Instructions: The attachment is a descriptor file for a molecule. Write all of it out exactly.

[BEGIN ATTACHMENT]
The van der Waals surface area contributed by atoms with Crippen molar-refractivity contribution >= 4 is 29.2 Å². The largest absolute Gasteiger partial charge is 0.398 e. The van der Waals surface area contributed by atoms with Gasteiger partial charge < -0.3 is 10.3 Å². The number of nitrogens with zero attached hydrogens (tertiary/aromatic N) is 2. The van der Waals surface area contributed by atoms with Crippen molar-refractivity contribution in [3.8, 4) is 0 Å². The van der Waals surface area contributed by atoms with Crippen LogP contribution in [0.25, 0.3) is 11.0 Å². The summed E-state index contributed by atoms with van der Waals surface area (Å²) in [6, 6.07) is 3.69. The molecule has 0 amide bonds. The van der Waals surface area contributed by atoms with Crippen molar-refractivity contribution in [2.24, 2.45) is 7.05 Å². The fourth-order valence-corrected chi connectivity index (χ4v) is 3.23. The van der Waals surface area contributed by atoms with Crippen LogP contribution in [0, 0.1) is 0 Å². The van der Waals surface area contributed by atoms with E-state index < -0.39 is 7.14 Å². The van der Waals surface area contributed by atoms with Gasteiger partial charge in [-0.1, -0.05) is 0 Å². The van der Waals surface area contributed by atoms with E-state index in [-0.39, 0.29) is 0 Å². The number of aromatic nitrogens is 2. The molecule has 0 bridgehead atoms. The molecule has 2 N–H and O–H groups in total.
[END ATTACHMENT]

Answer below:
The van der Waals surface area contributed by atoms with Crippen molar-refractivity contribution >= 4 is 29.2 Å². The largest absolute Gasteiger partial charge is 0.398 e. The van der Waals surface area contributed by atoms with Gasteiger partial charge < -0.3 is 10.3 Å². The number of nitrogens with zero attached hydrogens (tertiary/aromatic N) is 2. The van der Waals surface area contributed by atoms with Crippen molar-refractivity contribution in [3.8, 4) is 0 Å². The van der Waals surface area contributed by atoms with Crippen LogP contribution in [0.25, 0.3) is 11.0 Å². The summed E-state index contributed by atoms with van der Waals surface area (Å²) in [6, 6.07) is 3.69. The molecule has 0 amide bonds. The van der Waals surface area contributed by atoms with Crippen molar-refractivity contribution in [2.24, 2.45) is 7.05 Å². The fourth-order valence-corrected chi connectivity index (χ4v) is 3.23. The van der Waals surface area contributed by atoms with Crippen LogP contribution in [0, 0.1) is 0 Å². The van der Waals surface area contributed by atoms with E-state index < -0.39 is 7.14 Å². The van der Waals surface area contributed by atoms with Gasteiger partial charge in [-0.1, -0.05) is 0 Å². The van der Waals surface area contributed by atoms with E-state index in [-0.39, 0.29) is 0 Å². The number of aromatic nitrogens is 2. The molecule has 0 bridgehead atoms. The molecule has 2 N–H and O–H groups in total.